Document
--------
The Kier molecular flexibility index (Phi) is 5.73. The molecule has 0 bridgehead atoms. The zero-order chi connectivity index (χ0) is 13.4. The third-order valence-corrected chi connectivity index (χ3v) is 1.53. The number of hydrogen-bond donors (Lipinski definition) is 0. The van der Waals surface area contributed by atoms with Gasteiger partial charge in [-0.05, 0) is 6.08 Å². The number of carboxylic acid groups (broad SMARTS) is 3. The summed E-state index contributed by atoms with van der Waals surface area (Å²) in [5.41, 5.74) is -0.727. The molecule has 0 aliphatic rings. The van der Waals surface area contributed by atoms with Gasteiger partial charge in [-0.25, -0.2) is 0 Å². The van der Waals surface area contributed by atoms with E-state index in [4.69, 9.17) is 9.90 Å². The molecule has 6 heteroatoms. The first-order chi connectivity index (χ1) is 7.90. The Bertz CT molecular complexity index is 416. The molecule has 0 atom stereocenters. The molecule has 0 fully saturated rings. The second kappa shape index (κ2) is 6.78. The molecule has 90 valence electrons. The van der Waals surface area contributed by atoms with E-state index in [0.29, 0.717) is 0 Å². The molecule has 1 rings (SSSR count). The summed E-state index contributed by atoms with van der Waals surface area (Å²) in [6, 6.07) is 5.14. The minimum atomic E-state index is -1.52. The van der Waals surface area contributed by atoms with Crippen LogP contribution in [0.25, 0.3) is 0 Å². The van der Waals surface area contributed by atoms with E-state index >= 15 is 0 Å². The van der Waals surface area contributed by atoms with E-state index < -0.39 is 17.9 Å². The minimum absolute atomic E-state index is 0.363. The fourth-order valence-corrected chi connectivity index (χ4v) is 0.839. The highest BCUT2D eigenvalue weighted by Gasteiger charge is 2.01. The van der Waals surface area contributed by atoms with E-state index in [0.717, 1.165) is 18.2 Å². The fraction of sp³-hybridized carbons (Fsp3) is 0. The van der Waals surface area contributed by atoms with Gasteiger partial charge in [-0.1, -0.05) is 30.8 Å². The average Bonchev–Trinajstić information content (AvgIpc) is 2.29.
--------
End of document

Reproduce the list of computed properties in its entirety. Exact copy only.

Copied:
The Kier molecular flexibility index (Phi) is 5.73. The molecule has 0 bridgehead atoms. The zero-order chi connectivity index (χ0) is 13.4. The third-order valence-corrected chi connectivity index (χ3v) is 1.53. The number of hydrogen-bond donors (Lipinski definition) is 0. The van der Waals surface area contributed by atoms with Gasteiger partial charge in [-0.05, 0) is 6.08 Å². The number of carboxylic acid groups (broad SMARTS) is 3. The summed E-state index contributed by atoms with van der Waals surface area (Å²) in [5.41, 5.74) is -0.727. The molecule has 0 aliphatic rings. The van der Waals surface area contributed by atoms with Gasteiger partial charge in [-0.25, -0.2) is 0 Å². The van der Waals surface area contributed by atoms with E-state index in [4.69, 9.17) is 9.90 Å². The molecule has 6 heteroatoms. The first-order chi connectivity index (χ1) is 7.90. The Bertz CT molecular complexity index is 416. The molecule has 0 atom stereocenters. The molecule has 0 fully saturated rings. The second kappa shape index (κ2) is 6.78. The molecule has 90 valence electrons. The van der Waals surface area contributed by atoms with E-state index in [0.29, 0.717) is 0 Å². The molecule has 1 rings (SSSR count). The summed E-state index contributed by atoms with van der Waals surface area (Å²) in [6, 6.07) is 5.14. The minimum atomic E-state index is -1.52. The van der Waals surface area contributed by atoms with Crippen LogP contribution in [0.25, 0.3) is 0 Å². The van der Waals surface area contributed by atoms with E-state index >= 15 is 0 Å². The van der Waals surface area contributed by atoms with E-state index < -0.39 is 17.9 Å². The minimum absolute atomic E-state index is 0.363. The fourth-order valence-corrected chi connectivity index (χ4v) is 0.839. The highest BCUT2D eigenvalue weighted by Gasteiger charge is 2.01. The van der Waals surface area contributed by atoms with E-state index in [0.717, 1.165) is 18.2 Å². The fraction of sp³-hybridized carbons (Fsp3) is 0. The van der Waals surface area contributed by atoms with Gasteiger partial charge in [-0.1, -0.05) is 30.8 Å². The average Bonchev–Trinajstić information content (AvgIpc) is 2.29.